Doctors at Northwestern Memorial Hospital said they removed part of the 52-year-old's skull -- a 4-inch by 8-inch section -- to help relieve the pressure on his brain following swelling caused by a stroke. The senator checked himself into Lake Forest Hospital on Saturday after having headaches and dizziness. He was transferred to Northwestern Memorial Hospital on Sunday. Tests showed he had an ischemic stroke on the right side of his brain. He remains in intensive care.
"What that means is that it will affect his ability to move his left arm, possibly his left leg," Doctor Richard Fessler, neurosurgeon at Northwestern Memorial Hospital, said. Doctors do not believe Kirk's ability to speak or understand was affected.
"Most of our cognitive functions- our ability to speak, understand, have higher thinking on the left side of the brain. I believe when we are all through this, the left side of the brain will be fine," Dr. Fessler said. "We're very hopeful when we get through all of those functions will be intact."
Dr. Fessler said they decided to do surgery when Kirk started showing signs of being "less responsive" Sunday.
Kirk's recovery will be weeks or even months, according to Dr. Fessler. "It will not be days," he said. "When we take him off sedation, he follows commands and seems to know who's around him. That's very good."
"I think his prospects for a full mental recovery are very good. I think his prospects for a full physical recovery, particularly on his left side of his body are not great," Dr. Fessler said. "I think the use of his left arm is going to be very difficult. I'm hopeful for the use of his left leg."
Richard Goldberg, who works for Kirk, read a statement from the family, "We are very grateful for the excellent treatment and care provided by the doctors and their medical teams... we are equally grateful for the loving support of our family and friends."
"We are confident that the fighter in him will prevail," Goldberg read.
Earlier this month, Kirk was in Poland with Chicago congressman Mike Quigley.
"Hard to a imagine a fitter, healthier U.S. Senator," Quigley told ABC7. "I just travelled to Poland with Sen. Kirk and he seemed a picture of fitness and vitality."
In Washington, Ill. Democrat Dick Durbin -- unaware of Kirk's stroke until Monday morning -- led the bipartisan well wishes for the moderate Republican.
"He has a tough, steep hill ahead of him, but he is up to the task. If the encouragement from a Democrat as well as many Republicans is what is needed, he has it," Durbin said.
"I wish him a full and speedy recovery and look forward to his return to his work here in the Senate as soon as possible," said Sen. Mitch McConnell, (R) Senate minority leader.
Public officials in Illinois also expressed concern and support for Sen. Kirk.
"Like anyone who knows Sen. Kirk, I am stunned and saddened to hear about his recent stroke. But if there is one thing I have learned about Mark over the years, it's that he is a fighter and relentless in his efforts to accomplish a goal. Those attributes will serve him well in working toward a rapid recovery. My thoughts and prayers are with him," Illinois Comptroller Judy Baar Topinka said Monday.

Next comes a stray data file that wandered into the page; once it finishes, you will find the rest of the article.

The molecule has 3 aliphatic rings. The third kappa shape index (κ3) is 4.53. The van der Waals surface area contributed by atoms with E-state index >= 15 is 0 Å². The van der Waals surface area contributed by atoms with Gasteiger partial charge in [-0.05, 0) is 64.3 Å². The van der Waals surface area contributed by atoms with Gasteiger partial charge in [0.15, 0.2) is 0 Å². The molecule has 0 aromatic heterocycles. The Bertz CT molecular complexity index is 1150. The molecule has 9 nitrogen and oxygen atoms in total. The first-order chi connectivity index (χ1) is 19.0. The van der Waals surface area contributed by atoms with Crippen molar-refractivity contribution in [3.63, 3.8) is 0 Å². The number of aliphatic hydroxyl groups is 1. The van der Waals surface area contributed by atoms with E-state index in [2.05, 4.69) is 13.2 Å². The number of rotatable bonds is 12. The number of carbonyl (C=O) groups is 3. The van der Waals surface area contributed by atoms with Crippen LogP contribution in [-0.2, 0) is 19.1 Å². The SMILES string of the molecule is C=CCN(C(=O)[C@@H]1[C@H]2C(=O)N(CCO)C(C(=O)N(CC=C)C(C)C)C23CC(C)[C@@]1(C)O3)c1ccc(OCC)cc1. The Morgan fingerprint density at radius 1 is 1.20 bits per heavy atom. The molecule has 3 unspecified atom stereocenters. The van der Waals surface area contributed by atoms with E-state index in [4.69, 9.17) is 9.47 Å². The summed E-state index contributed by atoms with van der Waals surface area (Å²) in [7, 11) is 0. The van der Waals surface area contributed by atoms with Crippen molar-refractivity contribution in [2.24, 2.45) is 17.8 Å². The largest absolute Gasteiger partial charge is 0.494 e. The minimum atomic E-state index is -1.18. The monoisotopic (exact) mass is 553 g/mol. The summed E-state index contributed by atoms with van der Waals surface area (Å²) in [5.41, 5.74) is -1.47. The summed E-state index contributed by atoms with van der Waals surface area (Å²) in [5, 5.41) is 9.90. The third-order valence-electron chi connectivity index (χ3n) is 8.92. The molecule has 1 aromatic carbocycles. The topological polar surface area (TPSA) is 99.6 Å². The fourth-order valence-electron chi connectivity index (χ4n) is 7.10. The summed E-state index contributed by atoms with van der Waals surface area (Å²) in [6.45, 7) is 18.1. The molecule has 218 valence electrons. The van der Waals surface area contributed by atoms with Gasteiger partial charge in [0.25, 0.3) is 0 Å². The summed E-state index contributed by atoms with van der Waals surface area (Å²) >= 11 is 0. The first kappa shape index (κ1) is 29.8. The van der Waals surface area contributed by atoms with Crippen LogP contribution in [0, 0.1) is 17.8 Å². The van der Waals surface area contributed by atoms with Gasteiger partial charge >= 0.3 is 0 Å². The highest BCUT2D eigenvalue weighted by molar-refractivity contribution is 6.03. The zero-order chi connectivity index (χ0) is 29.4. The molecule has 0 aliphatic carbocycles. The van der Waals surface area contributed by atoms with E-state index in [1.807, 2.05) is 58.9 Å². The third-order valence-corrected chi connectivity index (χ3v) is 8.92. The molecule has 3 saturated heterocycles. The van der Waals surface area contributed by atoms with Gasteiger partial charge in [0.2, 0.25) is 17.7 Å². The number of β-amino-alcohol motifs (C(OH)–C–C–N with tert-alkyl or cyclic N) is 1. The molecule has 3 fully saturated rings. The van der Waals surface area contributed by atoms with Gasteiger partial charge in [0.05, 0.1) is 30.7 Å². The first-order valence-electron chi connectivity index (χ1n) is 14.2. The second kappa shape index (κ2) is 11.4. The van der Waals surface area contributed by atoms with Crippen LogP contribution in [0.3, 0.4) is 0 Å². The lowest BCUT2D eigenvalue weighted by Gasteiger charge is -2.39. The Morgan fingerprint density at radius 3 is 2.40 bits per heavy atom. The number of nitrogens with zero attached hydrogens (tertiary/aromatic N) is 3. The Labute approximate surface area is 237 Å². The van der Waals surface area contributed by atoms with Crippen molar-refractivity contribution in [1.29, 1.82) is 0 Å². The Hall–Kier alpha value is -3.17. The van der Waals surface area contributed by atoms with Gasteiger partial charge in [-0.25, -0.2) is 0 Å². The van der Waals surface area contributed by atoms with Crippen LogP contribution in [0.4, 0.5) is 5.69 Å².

Not even the White House was aware until Monday morning that Illinois' junior senator had a serious medical problem.
"We're obviously concerned about his condition but wish him a speedy recovery," said White House press secretary Jay Carney.
The Republican was elected to represent Illinois on the U.S. Senate in November 2010, winning a special election for President Barack Obama's vacated seat. His regular, six-year term started in 2011.
He served five terms in the United States House of Representatives for the Illinois 10th District before being elected the U.S. Senate.
Monday is the first day back after a three-week recess for the U.S. Senate. Kirk will miss the votes scheduled for the afternoon.
He currently lives in Highland Park, IL.
There is no provision to replace Kirk in the United States Senate as he convalesces.
Information on strokes provided by the American Stroke Association:
Ischemic strokes accounts for 87 percent of all stroke cases. The other type of stroke is hemorrhagic (bleeding), as well as TIAs (mini-strokes).
Warning signs/symptoms of an ischemic stroke:
- Sudden numbness or weakness of the face, arm or leg, especially on one side of the body
- Sudden confusion, trouble speaking or understanding
- Sudden trouble seeing in one or both eyes
- Sudden trouble walking, dizziness, loss of balance or coordination
- Sudden, severe headache with no known cause
Ischemic stroke information and resources:
Life after stroke:
American Stroke Association: www.strokeassociation.org
Stroke Survivors Empowering Each Other (SSEEO): www.sseeo.org